Cooley's downward spiral unfolds against the rise of another promising young boxer, Chicky Garza. Raised by his grandfather, Cooley's old nemesis Eloy, on a strawberry farm in rural Texas, Chicky helps run the farm and drives to San Antonio six days a week to work with his grandfather's old trainers, the Cavazo brothers. Chicky has potential and single-minded discipline, but his loyalty to the Cavazo's and their simplistic "tough is enough" training hinders his progress. As his challengers become more skilled and the wins come harder, Chicky realizes his limitations as a boxer and knows that being a hard-hitting Southpaw will only get him so far. In addition to their inability to help Chicky develop as a boxer, the Cavazo brothers are also dirty, with their fingers in fixed fights and drug peddling. Eloy, a dying alcoholic addicted to morphine, is powerless to help Chicky, but tells him to go to Los Angeles and find Dan Cooley.

While it is inevitable that the book's two main characters meet, that Cooley should train the grandson of the man who ended his boxing career and lead him to greatness, this comprises a relatively small part of Pound for Pound. Chicky's story is not about a young man's rise to the top or a hometown boy who makes good. The struggle is the story, not the success. Navigating the corrupt world of the amateur and professional boxing circuits, Chicky quickly realizes that his toughest opponents are the promoters, backers, and trainers who deal behind the backs of fighters, setting some undeserving fighters up for life, and selling others down the river. Chicky may be a great boxer, or merely a good one, but only with a trustworthy and savvy trainer will he ever have the chance to find out which.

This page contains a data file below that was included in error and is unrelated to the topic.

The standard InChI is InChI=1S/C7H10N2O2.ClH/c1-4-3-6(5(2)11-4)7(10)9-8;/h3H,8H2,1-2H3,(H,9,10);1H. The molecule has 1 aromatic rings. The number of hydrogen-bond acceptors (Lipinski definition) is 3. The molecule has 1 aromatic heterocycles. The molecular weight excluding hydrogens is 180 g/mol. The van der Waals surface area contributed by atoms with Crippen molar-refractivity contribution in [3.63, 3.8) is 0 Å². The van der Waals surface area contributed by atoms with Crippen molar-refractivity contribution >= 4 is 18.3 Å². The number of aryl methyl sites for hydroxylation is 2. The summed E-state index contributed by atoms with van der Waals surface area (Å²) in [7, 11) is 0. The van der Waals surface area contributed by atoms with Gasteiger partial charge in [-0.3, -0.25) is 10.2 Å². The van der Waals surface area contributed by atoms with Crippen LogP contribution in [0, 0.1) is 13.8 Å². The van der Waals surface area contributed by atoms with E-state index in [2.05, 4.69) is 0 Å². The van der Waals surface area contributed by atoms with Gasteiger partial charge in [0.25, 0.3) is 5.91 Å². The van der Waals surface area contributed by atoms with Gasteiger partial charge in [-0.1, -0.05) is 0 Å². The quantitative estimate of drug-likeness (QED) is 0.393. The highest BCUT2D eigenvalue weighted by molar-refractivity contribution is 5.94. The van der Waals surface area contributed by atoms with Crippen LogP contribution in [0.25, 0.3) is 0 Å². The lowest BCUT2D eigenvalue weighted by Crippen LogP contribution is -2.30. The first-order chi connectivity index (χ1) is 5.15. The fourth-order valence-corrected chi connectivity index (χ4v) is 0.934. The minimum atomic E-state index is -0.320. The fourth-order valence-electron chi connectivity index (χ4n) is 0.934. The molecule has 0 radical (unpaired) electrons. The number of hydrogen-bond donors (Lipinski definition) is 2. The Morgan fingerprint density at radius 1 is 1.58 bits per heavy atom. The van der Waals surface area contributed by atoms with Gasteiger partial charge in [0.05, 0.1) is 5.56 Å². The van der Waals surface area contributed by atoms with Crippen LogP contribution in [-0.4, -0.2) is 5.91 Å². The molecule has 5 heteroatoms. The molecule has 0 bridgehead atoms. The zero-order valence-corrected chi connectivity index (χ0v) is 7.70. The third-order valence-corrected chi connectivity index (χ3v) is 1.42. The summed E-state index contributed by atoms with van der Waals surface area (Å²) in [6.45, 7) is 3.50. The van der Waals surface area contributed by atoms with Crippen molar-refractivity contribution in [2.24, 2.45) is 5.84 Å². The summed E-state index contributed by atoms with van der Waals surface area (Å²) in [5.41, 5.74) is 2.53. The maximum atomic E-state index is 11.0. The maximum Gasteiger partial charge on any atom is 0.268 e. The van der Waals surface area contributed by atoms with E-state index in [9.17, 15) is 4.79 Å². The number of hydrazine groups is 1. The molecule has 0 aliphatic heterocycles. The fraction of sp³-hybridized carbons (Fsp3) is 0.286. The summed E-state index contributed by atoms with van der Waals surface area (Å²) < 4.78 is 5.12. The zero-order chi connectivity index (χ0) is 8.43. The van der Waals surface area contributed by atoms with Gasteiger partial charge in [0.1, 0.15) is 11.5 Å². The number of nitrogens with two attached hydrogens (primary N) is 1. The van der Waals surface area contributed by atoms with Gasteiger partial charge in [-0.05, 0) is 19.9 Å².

By the same token, Cooley's story less about a washed up trainer's second chance than it is about a modern day Job trying to decide if living is even half worth the suffering and loss that come with it. While the book builds towards Cooley's decision to live or die, ultimately, what matters is the old man's struggle with his God, and with his demons.

Pound for Pound isn't a perfect book. Some characters veer dangerously close to idealizations of impossible nobility or villainy, and the book's action is sometimes a bit too artfully choreographed. But oddly enough, it's these same characteristics that make Pound for Pound so satisfying to read. Toole takes ordinary characters with unenviable lives and by idealizing them, gives their story epic qualities. Everyday joy, loss, and redemption become bigger than life, and as the threads from Cooley's and Chicky's back stories come together, everything fits just so, nothing left over or left dangling.

When Toole's writing is at its best, however, chances are good that his characters are either in the gym or in the ring. Toole writes with the cool-handed precision of a surgeon through scenes raging with adrenaline, and emphasizes his fighters' strategy as much as their raw power. Though his writing career was short, Toole's body of work leaves behind a legacy in its understanding of how a sport so brutal, that takes much from its fighters and gives little, can be so beautiful. In Pound for Pound, it's not hard to see how a life in the ring could become a salvation of sorts -- a way of life, and a code to live by.